Dataset Curation Process
To eliminate potential contaminants from the dataset, we modified our preliminary dataset by retaining proteins known to exist in the nucleus and excluding non-nuclear components such as those associated with mitochondria, cytoskeletal proteins, and common contaminants such as keratin, and ribosomal and histone proteins. The resulting dataset contained 183 candidate proteins that could interact directly or indirectly with HIV-1 Tat. Remarkably, 10% of the selected proteins have been previously identified by other studies, demonstrating the effectiveness and robustness of our approach (Table 1)[5, 6, 20–38]. The remainder, not previously described, highlighted the potential of our approach to identify new interactions. We subsequently confirmed the identity of 11 proteins identified as new Tat interactors by Western-Blotting analysis (Figure 3). Furthermore, these interactions appear to be robust since some of them, like SIN3A or HDAC1 could tolerate washes containing up to 1 M NaCl (Figure 3A). The specificity of these interactions was further confirmed, employing a Tat-NLS deletion mutant, which still bound with 5 of them (SIN3A, HDAC1, SAP18, Ikaros and SPT16) (Figure 3B). Of note however, our study did not identify certain proteins known to interact with Tat, including cyclin T1, TIP60, P/CAF or BRM[6, 8, 9, 39–41]. However, when we performed GST pull-down with nuclear extract followed by Western-Blot (WB), we could specifically detect the presence of Cyclin T1 in the Tat-eluted fraction, confirming that our recombinant GST-Tat is competent to interact with this well characterised nuclear partner (Figure 3A).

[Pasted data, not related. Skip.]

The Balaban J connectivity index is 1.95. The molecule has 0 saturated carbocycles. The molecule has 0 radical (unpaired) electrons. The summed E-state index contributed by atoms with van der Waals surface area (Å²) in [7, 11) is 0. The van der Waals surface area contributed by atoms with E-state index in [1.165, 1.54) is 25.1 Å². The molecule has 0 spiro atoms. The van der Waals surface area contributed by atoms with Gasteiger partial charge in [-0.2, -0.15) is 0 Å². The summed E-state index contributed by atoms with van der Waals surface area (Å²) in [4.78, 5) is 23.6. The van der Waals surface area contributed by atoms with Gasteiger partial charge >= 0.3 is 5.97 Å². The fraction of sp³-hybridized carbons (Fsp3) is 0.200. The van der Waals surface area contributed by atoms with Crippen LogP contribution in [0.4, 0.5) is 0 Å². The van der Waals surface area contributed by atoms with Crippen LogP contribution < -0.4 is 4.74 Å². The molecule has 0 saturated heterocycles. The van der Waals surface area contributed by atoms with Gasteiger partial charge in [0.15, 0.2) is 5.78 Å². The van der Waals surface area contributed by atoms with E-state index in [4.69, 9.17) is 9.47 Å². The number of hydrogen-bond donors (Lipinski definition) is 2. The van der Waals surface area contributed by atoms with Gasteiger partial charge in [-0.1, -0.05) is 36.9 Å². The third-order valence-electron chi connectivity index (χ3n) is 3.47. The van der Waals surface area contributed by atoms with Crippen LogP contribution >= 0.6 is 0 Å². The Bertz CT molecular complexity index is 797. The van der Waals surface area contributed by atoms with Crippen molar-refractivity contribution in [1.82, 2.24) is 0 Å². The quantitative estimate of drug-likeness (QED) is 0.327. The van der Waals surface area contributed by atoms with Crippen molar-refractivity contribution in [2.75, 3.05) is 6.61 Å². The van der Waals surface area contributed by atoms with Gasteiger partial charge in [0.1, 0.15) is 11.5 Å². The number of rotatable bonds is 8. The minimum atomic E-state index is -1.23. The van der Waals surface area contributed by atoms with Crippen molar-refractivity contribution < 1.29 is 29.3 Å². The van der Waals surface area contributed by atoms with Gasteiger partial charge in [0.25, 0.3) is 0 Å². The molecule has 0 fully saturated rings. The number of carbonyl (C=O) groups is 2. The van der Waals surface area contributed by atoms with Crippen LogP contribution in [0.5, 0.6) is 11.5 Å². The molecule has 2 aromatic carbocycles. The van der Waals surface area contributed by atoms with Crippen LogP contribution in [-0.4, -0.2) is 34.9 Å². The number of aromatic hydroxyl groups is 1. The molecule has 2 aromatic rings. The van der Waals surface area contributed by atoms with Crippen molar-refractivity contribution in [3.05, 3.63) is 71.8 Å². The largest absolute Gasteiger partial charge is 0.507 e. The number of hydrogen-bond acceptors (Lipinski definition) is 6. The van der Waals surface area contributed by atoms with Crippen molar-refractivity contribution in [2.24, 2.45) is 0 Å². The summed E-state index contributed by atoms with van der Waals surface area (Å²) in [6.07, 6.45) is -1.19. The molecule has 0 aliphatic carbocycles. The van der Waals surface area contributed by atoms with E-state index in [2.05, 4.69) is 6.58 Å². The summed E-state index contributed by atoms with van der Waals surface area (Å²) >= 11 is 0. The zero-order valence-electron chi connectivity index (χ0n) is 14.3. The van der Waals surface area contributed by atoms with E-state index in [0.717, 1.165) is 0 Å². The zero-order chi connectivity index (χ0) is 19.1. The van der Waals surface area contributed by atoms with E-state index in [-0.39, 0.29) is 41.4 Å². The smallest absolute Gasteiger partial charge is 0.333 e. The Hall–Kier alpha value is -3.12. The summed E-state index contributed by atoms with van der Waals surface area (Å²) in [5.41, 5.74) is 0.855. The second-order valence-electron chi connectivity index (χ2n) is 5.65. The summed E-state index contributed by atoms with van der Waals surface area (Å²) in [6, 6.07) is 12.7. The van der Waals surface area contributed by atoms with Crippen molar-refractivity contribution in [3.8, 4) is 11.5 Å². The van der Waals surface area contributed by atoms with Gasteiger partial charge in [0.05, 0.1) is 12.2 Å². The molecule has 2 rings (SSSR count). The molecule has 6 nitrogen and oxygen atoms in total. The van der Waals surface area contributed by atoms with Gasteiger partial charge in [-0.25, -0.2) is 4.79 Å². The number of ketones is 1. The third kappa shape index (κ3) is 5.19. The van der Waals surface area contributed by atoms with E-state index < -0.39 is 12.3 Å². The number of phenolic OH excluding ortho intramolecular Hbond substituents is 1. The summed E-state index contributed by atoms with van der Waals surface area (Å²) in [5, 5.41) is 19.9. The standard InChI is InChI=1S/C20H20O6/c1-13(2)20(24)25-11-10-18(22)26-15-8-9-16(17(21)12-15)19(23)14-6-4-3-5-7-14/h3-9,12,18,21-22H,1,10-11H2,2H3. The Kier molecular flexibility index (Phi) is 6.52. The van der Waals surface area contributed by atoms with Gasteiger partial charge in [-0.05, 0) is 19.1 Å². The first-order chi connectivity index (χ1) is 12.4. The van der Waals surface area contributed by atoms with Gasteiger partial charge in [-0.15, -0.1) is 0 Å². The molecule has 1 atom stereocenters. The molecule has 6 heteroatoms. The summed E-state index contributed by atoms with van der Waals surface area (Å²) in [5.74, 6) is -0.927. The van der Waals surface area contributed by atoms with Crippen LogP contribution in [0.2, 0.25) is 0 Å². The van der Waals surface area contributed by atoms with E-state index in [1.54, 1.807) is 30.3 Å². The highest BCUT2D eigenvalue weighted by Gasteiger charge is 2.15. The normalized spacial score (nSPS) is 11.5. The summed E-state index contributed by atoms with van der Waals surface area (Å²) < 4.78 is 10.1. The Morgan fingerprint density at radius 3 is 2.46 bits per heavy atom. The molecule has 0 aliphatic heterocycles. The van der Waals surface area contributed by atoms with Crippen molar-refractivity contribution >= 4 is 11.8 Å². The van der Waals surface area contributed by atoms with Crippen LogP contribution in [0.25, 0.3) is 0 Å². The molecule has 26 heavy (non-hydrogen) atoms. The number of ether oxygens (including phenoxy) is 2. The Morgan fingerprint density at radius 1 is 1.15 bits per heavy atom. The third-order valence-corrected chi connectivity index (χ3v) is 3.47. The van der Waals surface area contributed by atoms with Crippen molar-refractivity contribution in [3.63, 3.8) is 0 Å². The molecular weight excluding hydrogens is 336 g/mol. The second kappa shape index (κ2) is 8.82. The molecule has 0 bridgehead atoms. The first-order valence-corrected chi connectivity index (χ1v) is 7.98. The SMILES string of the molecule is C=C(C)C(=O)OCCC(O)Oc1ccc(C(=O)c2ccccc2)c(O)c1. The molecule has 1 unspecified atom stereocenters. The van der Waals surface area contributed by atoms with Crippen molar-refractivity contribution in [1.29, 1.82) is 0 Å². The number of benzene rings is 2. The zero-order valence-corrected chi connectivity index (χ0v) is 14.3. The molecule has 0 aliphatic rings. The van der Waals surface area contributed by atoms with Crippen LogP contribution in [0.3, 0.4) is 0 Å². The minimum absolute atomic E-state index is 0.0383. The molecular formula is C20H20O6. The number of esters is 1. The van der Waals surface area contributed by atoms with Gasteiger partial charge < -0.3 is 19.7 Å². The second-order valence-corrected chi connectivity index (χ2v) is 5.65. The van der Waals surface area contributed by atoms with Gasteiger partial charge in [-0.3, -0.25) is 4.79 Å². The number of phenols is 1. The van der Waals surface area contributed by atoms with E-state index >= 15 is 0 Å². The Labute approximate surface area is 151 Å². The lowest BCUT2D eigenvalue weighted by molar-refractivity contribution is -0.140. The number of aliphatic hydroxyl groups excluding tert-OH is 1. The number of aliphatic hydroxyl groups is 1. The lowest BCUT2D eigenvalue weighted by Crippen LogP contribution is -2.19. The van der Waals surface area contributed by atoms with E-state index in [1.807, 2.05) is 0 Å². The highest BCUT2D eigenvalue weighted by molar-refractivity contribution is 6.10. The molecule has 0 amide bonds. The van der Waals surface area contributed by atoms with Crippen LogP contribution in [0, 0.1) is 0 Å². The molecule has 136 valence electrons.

Dataset Validation Process
In the initial analysis of our dataset, we analysed the domain composition of each protein using CDD, Pfam and Smart databases[42–47]. The 10 most prevalent domains found within the entire dataset are listed in Table 2, where their frequency was compared against their expected frequency derived from the Nuclear Protein Database (NPD) Protein Domains[48, 49]. Interestingly, the dataset is highly enriched for interaction domains of RNA (RRM, DEXDc, DSRM) and DNA (HMG and SANT) recognition motifs [50–53]. Other enriched interaction domains are well known to be involved in mediating protein-protein interactions and include the PHD, WD40, RRM or Bromodomain motifs [51, 54–56]. Finally, the only enriched domains associated with a catalytic activity were the AAA domain, which is associated with diverse ATP-dependent functions and the DEXDc and HELICc domains, which have a helicase activity[50, 57]. Several of these have been previously shown to mediate interactions of cellular proteins with Tat. The protein DICER has been shown to interact with Tat via its DEXDc domain, in an RNA-dependent manner. The WD40 domain of LIS1 also interacts with Tat, and the Bromodomain of P/CAF specifically recognises the acetyl-lysine (K50) in Tat[9, 59, 60].
When examined individually, these domains are versatile, and occur in a wide variety of proteins. However, collectively, they are frequently found in individual proteins or large complexes associated with key functions in gene expression regulation, and more specifically at the level of chromatin remodelling (HMG, PHD, BROMO, AAA, DEXDc, HELICc, SANT, WD40), gene transcription (RRM, HMG, DSRM, WD40), RNA processing (AAA, RRM, DEXDc, HELICc DSRM) and DNA replication/chromosome structure (AAA, SANT)[50–57, 61–67].
Overall, the protein domain analysis exhibited two distinct features: (i) our dataset appears to be specifically tailored to interact with molecules such as RNA, DNA and proteins; (ii) our dataset is highly specialised in gene expression regulation and DNA replication.